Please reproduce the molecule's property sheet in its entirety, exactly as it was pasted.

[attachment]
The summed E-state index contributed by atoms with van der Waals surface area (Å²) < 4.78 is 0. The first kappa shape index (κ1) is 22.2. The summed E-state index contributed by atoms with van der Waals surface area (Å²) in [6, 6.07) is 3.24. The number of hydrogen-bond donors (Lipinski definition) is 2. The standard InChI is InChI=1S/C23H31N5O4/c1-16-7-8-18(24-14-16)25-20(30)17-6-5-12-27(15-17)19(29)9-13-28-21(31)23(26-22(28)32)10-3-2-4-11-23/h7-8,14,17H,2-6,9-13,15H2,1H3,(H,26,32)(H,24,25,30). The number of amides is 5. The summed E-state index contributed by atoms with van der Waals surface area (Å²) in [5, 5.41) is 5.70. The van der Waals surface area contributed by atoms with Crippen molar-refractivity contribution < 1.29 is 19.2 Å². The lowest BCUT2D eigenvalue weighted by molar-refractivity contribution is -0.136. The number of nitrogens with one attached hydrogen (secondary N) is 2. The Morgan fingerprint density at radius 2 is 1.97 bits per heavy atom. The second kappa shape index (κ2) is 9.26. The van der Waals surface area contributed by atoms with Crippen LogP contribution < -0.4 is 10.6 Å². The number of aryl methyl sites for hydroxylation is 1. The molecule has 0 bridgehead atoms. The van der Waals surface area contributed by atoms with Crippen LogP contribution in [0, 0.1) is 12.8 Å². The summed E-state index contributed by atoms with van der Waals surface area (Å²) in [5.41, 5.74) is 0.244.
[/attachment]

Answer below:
The summed E-state index contributed by atoms with van der Waals surface area (Å²) < 4.78 is 0. The first kappa shape index (κ1) is 22.2. The summed E-state index contributed by atoms with van der Waals surface area (Å²) in [6, 6.07) is 3.24. The number of hydrogen-bond donors (Lipinski definition) is 2. The standard InChI is InChI=1S/C23H31N5O4/c1-16-7-8-18(24-14-16)25-20(30)17-6-5-12-27(15-17)19(29)9-13-28-21(31)23(26-22(28)32)10-3-2-4-11-23/h7-8,14,17H,2-6,9-13,15H2,1H3,(H,26,32)(H,24,25,30). The number of amides is 5. The summed E-state index contributed by atoms with van der Waals surface area (Å²) in [5, 5.41) is 5.70. The van der Waals surface area contributed by atoms with Crippen molar-refractivity contribution < 1.29 is 19.2 Å². The lowest BCUT2D eigenvalue weighted by molar-refractivity contribution is -0.136. The number of nitrogens with one attached hydrogen (secondary N) is 2. The Morgan fingerprint density at radius 2 is 1.97 bits per heavy atom. The second kappa shape index (κ2) is 9.26. The van der Waals surface area contributed by atoms with Crippen LogP contribution < -0.4 is 10.6 Å². The number of aryl methyl sites for hydroxylation is 1. The molecule has 0 bridgehead atoms. The van der Waals surface area contributed by atoms with Crippen LogP contribution in [0, 0.1) is 12.8 Å². The summed E-state index contributed by atoms with van der Waals surface area (Å²) in [5.41, 5.74) is 0.244.